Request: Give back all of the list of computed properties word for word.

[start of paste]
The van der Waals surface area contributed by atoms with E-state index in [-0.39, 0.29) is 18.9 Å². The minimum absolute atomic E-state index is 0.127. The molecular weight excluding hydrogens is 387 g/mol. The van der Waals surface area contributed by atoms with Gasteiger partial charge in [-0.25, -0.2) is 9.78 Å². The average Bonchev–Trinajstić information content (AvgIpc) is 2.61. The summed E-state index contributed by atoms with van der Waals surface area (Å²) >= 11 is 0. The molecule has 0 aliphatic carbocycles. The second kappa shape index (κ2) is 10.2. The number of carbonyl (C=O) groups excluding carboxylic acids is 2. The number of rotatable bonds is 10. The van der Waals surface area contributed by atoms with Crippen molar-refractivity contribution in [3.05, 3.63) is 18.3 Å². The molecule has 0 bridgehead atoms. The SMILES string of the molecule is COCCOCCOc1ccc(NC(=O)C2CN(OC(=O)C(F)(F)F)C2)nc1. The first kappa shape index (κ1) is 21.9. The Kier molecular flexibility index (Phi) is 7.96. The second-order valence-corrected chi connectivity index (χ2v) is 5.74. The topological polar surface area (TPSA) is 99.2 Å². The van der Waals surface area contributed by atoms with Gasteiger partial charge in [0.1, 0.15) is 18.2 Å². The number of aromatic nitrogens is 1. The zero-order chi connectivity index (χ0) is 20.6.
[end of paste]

The van der Waals surface area contributed by atoms with E-state index in [-0.39, 0.29) is 18.9 Å². The minimum absolute atomic E-state index is 0.127. The molecular weight excluding hydrogens is 387 g/mol. The van der Waals surface area contributed by atoms with Gasteiger partial charge in [-0.25, -0.2) is 9.78 Å². The average Bonchev–Trinajstić information content (AvgIpc) is 2.61. The summed E-state index contributed by atoms with van der Waals surface area (Å²) >= 11 is 0. The molecule has 0 aliphatic carbocycles. The second kappa shape index (κ2) is 10.2. The number of carbonyl (C=O) groups excluding carboxylic acids is 2. The number of rotatable bonds is 10. The van der Waals surface area contributed by atoms with Crippen molar-refractivity contribution in [3.05, 3.63) is 18.3 Å². The molecule has 0 bridgehead atoms. The SMILES string of the molecule is COCCOCCOc1ccc(NC(=O)C2CN(OC(=O)C(F)(F)F)C2)nc1. The first kappa shape index (κ1) is 21.9. The Kier molecular flexibility index (Phi) is 7.96. The second-order valence-corrected chi connectivity index (χ2v) is 5.74. The topological polar surface area (TPSA) is 99.2 Å². The van der Waals surface area contributed by atoms with Gasteiger partial charge in [0.1, 0.15) is 18.2 Å². The number of aromatic nitrogens is 1. The zero-order chi connectivity index (χ0) is 20.6.